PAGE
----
One of the most surprising things about having a baby was how fast he grew out of his clothes. I mean, obviously I knew that babies got bigger. But he was like the Incredible Hulk, busting out of his tiny panda-print onesies in two weeks. My husband and I joked about just wrapping him in a towel until he was one.  

Young designer Ryan Yasin had noticed the same thing.

“My sister had just had a baby, and as a present I had bought him some clothes, but by the time I had managed to give them to my sister, the baby had already outgrown them,” he says. “This was a massive inspiration for me, and I started to think ‘how can I solve this problem?’”

At the time Yasin was studying at the Royal College of Art in London, and had recently spent time in Japan. He’d been struck by the avant-garde fashion scene there, with designers like Issey Miyake using mathematical principles to make garments that were three-dimensional, as much sculpture as clothing.

“I started to think, how can clothing be a dynamic object rather than a static one?” Yasin says.

That was the beginning of Petit Pli, Yasin’s new line of origami-inspired children’s garments that grow with the wearer. A Petit Pli garment can fit a child from about three months to three years thanks to 3D stretchable pleats. Yasin hopes the garments can help cut down on waste and pollution, a notorious effect of the textile industry, as well as save parents money. He also hopes they will help give children a mindset of sustainability and reuse at an age when they’re just learning about the world.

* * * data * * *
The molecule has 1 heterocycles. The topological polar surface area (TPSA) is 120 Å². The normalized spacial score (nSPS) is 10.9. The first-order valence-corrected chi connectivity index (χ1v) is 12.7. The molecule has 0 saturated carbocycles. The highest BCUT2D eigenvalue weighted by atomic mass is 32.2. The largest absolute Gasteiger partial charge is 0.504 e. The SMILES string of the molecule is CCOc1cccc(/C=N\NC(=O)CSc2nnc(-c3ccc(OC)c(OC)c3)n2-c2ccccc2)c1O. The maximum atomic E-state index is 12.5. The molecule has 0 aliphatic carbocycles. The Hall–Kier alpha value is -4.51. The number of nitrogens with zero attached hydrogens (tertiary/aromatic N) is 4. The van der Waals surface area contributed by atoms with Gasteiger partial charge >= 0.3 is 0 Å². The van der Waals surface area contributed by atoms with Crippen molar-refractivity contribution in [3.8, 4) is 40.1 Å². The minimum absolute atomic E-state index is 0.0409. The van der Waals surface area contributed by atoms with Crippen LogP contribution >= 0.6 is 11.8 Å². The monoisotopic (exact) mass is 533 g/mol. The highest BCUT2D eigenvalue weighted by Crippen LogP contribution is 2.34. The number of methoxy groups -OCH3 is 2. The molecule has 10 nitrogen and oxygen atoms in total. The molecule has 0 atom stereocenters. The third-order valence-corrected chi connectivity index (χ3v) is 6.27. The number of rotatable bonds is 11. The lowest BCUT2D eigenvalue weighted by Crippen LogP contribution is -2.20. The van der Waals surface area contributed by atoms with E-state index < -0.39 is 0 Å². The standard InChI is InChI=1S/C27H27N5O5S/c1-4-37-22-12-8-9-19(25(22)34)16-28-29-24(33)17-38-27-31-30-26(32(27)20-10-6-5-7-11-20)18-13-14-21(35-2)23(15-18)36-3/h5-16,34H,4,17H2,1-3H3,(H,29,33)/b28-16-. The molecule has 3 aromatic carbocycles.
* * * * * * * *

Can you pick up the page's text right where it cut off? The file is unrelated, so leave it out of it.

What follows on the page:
Testers all wearing the same size garment (Ryan Yasin) (Ryan Yasin)

The invention has won 24-year-old Yasin a national James Dyson Award. The $2,500 award goes to a student designer or engineer who produces an innovative product design created with sustainability in mind. Yasin is now in the running for the international award, announced at the end of October, which carries with it another $40,000.

Yasin used his undergraduate degree in aeronautical engineering to design the garments, which are inspired by both origami and the structure of satellite panels. The garments are made with pleats that give them an auxetic structure, meaning they expand widthwise when stretched lengthwise. His first prototype—one of more than 500—was a pair of pants Yasin baked in his home oven to set the pleats. They fit both his newborn nephew and his 2-year-old niece.

The design process presented plenty of challenges. Certain fabrics didn’t work. Dyes were tricky. But, finally, Yasin had a prototype. He gave the garment to parents to try, and quickly learned something he’d never considered: many parents don’t want to put synthetic fabrics next to their children’s skin.

So Yasin changed tacks. He decided to focus only on outerwear. This turned out to have benefits, Yasin says, in that he could also make the garments windproof and waterproof. He took other parental feedback into account, adding a pocket and making the pleats on the garments face downwards, like roof tiles, so spills and crumbs slide off.

Petit Pli on display (Ryan Yasin)
Petit Pli on display (Ryan Yasin)

The look of the resulting garments is one part Japanese avant-garde, one part medieval armor. They can be shoved in a suitcase without wrinkling and washed in the washing machine without losing their pleats.

Winning the national Dyson Award was “a massive shock,” Yasin says, but he was delighted. He’ll use the prize money for research and development, in the hopes of bringing Petit Pli to consumers soon.

“I want to get Petit Pli into the hands of as many people as possible, perfect it and then bring the product to market,” he says. “But more than that, I’m very keen to continue merging technology with fashion and find ways to enhance our human abilities through clothing: our second skin.”